Underground: photographs of mining and miners 1850 to the present
Dates + times
4 August 2012 – 16 December 2012
Open 10.00 am – 5.00 pm every day
Recorded information +61 2 6240 6501
General information +61 2 6240 6411
For visitors with mobility difficulties +61 2 6240 6411
Previous Photography displays
- Upstairs downstairs: Photographs of Britain 1874-1990
- Penguins and Ice: Photographs of Antarctica 1910–2010
Image detail above: Wolfgang Sievers Miners at Bulli Coal mines, NSW 1985 Type C colour photograph National Gallery of Australia, Canberra Purchased 1989
This display of photographs shows the landscape, architecture and mechanics of mining, as well as its impact on workers and the environment. Some photographs are surprisingly romantic and mysterious, while others present a corporate and impersonal Machine Age aesthetic.
The earliest images show the confident and self-possessed miners of the American and Australian gold rushes. As the twentieth century progressed, however, miners were more often shown as drones serving huge and heartless engines of industry.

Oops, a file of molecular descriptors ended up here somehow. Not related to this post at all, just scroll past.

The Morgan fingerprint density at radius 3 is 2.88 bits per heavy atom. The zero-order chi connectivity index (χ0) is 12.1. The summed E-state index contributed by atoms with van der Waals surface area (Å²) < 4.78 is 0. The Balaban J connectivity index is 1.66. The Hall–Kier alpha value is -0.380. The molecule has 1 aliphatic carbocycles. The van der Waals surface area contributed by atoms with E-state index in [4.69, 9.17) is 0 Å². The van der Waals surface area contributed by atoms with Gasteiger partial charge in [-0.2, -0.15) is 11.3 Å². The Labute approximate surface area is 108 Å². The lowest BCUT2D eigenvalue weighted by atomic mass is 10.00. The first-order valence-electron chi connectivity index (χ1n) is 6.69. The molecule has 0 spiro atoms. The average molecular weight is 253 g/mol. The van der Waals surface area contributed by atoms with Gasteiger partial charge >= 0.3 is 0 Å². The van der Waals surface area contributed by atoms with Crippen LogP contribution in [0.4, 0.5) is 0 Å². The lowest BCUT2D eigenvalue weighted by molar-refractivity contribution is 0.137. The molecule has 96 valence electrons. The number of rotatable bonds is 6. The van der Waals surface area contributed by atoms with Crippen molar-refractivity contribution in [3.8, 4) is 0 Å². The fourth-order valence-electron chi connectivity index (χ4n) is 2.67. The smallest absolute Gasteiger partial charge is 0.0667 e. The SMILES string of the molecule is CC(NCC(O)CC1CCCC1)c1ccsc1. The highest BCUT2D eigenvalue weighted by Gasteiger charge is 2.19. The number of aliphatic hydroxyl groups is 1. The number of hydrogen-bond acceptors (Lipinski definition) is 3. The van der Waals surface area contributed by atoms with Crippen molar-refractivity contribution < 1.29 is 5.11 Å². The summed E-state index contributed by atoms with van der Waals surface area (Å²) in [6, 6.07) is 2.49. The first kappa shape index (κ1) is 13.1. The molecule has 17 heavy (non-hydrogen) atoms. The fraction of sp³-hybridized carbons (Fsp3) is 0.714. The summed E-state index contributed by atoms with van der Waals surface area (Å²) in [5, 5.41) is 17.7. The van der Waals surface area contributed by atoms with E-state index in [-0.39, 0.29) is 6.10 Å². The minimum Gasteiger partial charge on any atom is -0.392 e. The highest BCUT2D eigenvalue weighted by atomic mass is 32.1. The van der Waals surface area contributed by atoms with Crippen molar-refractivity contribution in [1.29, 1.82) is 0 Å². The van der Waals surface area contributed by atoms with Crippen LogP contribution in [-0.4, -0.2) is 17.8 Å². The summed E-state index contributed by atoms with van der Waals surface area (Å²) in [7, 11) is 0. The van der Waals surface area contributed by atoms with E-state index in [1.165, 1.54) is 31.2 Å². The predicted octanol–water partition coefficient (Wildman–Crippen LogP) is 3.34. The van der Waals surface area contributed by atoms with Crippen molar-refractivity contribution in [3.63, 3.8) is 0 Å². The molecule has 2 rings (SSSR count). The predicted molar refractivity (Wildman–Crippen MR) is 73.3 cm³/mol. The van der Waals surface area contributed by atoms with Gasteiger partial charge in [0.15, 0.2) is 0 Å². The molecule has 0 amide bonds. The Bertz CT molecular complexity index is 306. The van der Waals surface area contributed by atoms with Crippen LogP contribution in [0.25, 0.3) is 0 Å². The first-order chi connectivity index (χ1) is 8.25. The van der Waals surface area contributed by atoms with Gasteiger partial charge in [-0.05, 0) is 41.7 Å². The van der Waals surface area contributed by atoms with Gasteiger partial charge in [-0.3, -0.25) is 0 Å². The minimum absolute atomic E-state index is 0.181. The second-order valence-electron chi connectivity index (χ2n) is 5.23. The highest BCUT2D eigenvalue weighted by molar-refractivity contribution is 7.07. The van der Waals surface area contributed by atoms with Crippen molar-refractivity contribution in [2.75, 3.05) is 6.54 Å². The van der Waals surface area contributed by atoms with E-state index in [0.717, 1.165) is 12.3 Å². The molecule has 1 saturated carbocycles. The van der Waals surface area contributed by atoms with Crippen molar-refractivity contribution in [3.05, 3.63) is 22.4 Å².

The development of modern society is entwined with a reliance on mineral and metal resources, and many photographers have focused their attention on recording the diverse ways in which people have found and removed ores, oil and gas from the earth. These photographers have been perfect witnesses to the development of this industrial change.
Evocative early daguerreotype and tintype images of miners show the brashness and confidence of the gold rush days while a sense of the raw, pioneering days on the Victorian goldfields is seen in the early views photographs of Richard Daintree and J. W. Lindt. The boom in mining that accompanied the rearmament of Germany is seen in works by E.O. Hoppé and Wolfgang Sievers where a sense of awe and alienation predominate. An interest in the formal aesthetic qualities of the machinery used in mining is seen most strongly in the works of Albert Renger-Patzsch and the typographic studies of the Bechers. A humanitarian thread and concern for the miners’ working conditions comes through in the approach taken by others: by Americans Lewis Hine, W. Eugene Smith, Walker Evans, Arthur Rothstein and Milton Rogovin, by Axel Poignant in Australia, By Wayne Barrar in New Zealand and Bill Brandt and England perhaps most particularly in the extraordinary work of Sebastiao Salgado in Brazil. A romantic and heroic dimension to this most ‘down and dirty’ of endeavours can be seen in the work of contemporary photographer Trent Parke and also in the commissioned works of Harold Cazneaux and Wolfgang Sievers who were employed by mining firms to show Australia as a modern and progressive country, built not only on the sheep’s back but on advances in engineering and industry.